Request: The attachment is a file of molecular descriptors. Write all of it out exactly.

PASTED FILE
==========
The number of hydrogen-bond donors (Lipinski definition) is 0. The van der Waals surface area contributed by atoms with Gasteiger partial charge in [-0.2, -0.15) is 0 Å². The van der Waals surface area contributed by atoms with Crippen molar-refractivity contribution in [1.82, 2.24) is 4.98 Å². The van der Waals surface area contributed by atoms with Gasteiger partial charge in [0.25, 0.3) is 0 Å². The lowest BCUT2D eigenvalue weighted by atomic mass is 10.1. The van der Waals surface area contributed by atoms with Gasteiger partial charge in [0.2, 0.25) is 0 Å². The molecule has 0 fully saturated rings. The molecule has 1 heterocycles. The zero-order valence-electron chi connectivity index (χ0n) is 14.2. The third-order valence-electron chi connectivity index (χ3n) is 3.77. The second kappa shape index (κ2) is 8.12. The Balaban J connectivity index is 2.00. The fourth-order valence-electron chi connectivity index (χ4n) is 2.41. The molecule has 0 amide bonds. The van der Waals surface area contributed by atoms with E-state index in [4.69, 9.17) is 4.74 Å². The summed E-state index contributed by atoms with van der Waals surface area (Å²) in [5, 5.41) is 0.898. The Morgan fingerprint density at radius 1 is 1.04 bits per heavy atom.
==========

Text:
The number of hydrogen-bond donors (Lipinski definition) is 0. The van der Waals surface area contributed by atoms with Gasteiger partial charge in [-0.2, -0.15) is 0 Å². The van der Waals surface area contributed by atoms with Crippen molar-refractivity contribution in [1.82, 2.24) is 4.98 Å². The van der Waals surface area contributed by atoms with Gasteiger partial charge in [0.25, 0.3) is 0 Å². The lowest BCUT2D eigenvalue weighted by atomic mass is 10.1. The van der Waals surface area contributed by atoms with Gasteiger partial charge in [0.2, 0.25) is 0 Å². The molecule has 0 fully saturated rings. The molecule has 1 heterocycles. The zero-order valence-electron chi connectivity index (χ0n) is 14.2. The third-order valence-electron chi connectivity index (χ3n) is 3.77. The second kappa shape index (κ2) is 8.12. The Balaban J connectivity index is 2.00. The fourth-order valence-electron chi connectivity index (χ4n) is 2.41. The molecule has 0 amide bonds. The van der Waals surface area contributed by atoms with E-state index in [4.69, 9.17) is 4.74 Å². The summed E-state index contributed by atoms with van der Waals surface area (Å²) in [5, 5.41) is 0.898. The Morgan fingerprint density at radius 1 is 1.04 bits per heavy atom.